Neon

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#18
You can probably find quotes of me grousing about this as far back as I've had an account. My frequently used phrase is "why does everyone have to be someone else's father?" It worked beautifully in Star Wars because it took the time to establish an entire mythology that made the relationship between Luke and Vader far more than just a gimmick.

I've literally been pissed off about this type of universe shrinking since 1989 when Last Crusade came out. I'm glad at least someone else is finally starting to pick up on it. Unfortunately I don't see the trend changing as everyone continues to search for that "I am your father" moment.
I mentioned it on my podcast and elsewhere too and I've heard it echoed by others too. I always referred to it as destiny. Like everyone is the chosen one and everyone was somehow fated to have these things happen to them. Sometimes that's canonical, like Harry Potter, but then you do it with shit like Bond or Ninja Turtles or Spider-Man and it gets really fucking tired.
 

Pigdango

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#19
I mentioned it on my podcast and elsewhere too and I've heard it echoed by others too. I always referred to it as destiny. Like everyone is the chosen one and everyone was somehow fated to have these things happen to them. Sometimes that's canonical, like Harry Potter, but then you do it with shit like Bond or Ninja Turtles or Spider-Man and it gets really fucking tired.
I guess i am more ok with the chosen one shit than I am that the chosen one always has to have a chosen dad. Harry Potter to me is another example where she took the time to create an entire world around the conflict between him and Voldemort, so it feels organic even if the general concept is a bit cliched and played out. The one thing it got very right is it left Harry's parents safely dead and (an important) part of his past. I thought what she did with Snape was a clever expansion of the shrinking universe thing.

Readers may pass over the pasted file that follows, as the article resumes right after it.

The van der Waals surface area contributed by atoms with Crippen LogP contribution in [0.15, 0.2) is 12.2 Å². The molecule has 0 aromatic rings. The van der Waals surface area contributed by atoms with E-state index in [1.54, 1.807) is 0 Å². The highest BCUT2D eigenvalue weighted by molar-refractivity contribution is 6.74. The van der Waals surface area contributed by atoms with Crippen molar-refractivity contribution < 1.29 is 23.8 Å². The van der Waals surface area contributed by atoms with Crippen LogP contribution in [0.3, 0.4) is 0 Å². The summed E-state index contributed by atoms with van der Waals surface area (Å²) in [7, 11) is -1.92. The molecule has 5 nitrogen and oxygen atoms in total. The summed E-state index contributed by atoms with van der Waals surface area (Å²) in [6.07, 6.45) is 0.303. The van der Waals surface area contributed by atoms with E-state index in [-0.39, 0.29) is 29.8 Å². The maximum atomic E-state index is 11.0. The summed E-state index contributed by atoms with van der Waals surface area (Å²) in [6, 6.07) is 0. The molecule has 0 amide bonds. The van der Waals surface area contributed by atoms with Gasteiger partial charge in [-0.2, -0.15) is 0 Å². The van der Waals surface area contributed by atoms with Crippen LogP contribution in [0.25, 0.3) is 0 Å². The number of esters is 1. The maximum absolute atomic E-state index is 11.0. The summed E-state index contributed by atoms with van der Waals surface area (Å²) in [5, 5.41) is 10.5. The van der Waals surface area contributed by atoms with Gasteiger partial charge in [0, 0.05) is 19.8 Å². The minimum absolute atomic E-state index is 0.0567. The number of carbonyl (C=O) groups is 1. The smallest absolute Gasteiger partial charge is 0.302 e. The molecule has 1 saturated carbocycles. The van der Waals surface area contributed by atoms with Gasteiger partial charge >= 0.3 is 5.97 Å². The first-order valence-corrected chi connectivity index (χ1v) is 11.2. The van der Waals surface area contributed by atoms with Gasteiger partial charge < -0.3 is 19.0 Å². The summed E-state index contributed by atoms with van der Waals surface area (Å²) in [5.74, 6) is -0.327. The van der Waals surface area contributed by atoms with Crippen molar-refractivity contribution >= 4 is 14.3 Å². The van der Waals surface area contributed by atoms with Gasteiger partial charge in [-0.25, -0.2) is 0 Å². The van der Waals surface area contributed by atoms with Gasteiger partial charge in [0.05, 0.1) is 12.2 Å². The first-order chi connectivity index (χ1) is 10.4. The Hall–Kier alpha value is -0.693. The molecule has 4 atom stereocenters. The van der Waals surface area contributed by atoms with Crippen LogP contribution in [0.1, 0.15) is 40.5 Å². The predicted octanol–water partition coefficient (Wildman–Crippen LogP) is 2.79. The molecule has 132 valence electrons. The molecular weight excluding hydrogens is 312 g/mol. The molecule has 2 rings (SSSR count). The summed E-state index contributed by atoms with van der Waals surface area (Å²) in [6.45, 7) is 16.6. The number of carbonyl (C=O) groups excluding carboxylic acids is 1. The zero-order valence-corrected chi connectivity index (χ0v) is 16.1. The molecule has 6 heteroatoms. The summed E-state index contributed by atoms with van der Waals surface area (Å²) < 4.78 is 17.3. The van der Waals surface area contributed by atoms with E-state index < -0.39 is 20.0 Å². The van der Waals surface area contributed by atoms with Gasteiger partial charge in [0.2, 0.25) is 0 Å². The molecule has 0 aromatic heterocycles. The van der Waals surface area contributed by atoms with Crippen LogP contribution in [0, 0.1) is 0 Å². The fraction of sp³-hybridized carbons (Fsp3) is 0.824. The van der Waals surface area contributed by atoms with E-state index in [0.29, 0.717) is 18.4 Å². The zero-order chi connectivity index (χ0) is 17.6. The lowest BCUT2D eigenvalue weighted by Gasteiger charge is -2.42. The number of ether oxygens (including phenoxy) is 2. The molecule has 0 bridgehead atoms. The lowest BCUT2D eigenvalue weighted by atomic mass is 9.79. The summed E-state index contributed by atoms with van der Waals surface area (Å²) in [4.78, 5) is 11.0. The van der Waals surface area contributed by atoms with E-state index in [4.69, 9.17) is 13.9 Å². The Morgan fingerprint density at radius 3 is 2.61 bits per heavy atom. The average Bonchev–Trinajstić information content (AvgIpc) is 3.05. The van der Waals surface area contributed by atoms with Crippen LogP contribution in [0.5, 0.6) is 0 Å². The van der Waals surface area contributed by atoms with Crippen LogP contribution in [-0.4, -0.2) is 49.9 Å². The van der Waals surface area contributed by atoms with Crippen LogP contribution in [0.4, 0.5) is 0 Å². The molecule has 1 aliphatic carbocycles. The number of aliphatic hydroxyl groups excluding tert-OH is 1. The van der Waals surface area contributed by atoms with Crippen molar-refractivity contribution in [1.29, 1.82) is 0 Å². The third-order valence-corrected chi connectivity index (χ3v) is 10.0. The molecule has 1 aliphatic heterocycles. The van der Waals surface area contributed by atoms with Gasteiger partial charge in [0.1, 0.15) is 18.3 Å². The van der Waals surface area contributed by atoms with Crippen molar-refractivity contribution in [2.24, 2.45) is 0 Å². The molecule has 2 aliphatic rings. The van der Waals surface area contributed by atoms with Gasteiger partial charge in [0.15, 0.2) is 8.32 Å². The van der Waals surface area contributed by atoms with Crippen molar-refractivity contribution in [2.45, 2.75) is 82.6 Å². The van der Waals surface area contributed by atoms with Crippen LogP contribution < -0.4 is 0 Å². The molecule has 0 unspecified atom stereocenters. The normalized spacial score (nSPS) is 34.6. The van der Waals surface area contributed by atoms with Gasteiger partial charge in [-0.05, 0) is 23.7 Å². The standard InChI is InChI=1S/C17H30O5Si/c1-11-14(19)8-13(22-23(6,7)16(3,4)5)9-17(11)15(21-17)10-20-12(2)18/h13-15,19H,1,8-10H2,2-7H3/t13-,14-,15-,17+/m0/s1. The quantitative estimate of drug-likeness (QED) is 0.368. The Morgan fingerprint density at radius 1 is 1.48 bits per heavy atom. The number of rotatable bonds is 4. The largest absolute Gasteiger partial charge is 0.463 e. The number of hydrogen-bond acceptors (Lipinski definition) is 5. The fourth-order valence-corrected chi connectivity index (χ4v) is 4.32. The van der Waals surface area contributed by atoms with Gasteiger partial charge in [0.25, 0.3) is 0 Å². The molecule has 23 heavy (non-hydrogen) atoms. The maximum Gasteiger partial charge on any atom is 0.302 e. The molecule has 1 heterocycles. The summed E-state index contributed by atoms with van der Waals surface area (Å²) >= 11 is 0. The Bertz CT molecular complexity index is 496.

I will even use Man of Steel as another example where the universe shrinking is actually ok. It's not done well in the movie, but it is at least an essential part of the Superman mythology, not something tacked on as an afterthought to somehow make the hero more relatable. For better or worse, they constructed the entire movie around it instead of a misdirection like they mentioned with Sherlock and Spectre.
 

BIV

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#21
Hasbro Held Off Transformers/G.I. Joe Crossover, Says Director D.J. Caruso

"They just wanna really get it right."
By Alex Osborn

Director D.J. Caruso wanted to make G.I. Joe 3 a Transformers/G.I. Joe crossover film, but Paramount and Hasbro ultimately decided against bringing the two worlds together.

When discussing G.I. Joe 3 in an interview with Collider, Caruso said the studio isn't ready to move forward with a crossover just yet: "That’s exactly what they should do, but they’re not ready to do that, because in fact the script that I was developing, the two worlds sort of collided at the end and when they read it they were like, 'We’re not ready to do this yet.'"

Caruso went on to say he believes that Hasbro and Paramount "will eventually collide those two worlds and it's probably when Mr. Bay decides he's done with Transformers."

A couple of years ago, Hasbro and Paramount announced plans to unite several franchises, including G.I. Joe, Micronauts, Visionaries, ROM and M.A.S.K., all under a single, shared movie universe.

As for the future of G.I. Joe 3, the director thinks the studio wanted to "reassess" the project and "so now they're going back to the drawing board, and we'll be talking again about it." Caruso went on to acknowledge that "it's a valuable franchise" and "they just wanna really get it right and see if they can push it to the next level."

Caruso's latest directorial work, xXx: Return of Xander Cage opens in theaters tomorrow, January 20. Check out our review.

Meanwhile, the next entry in the Transformers franchise debuts in June.

http://www.ign.com/articles/2017/01...rmersgi-joe-crossover-says-director-dj-caruso
 

LiddyRules

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#23
What the fuck is this?!

When I saw your text I was hoping you were referring to Boss Baby


But that movie is from the guy who directed the amazing Time Crimes.
 

Neon

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#25
When I saw your text I was hoping you were referring to Boss Baby


But that movie is from the guy who directed the amazing Time Crimes.
I heard about Boss Baby from Weekly Planet. Wait, Colossal is the guy who did Timecrimes??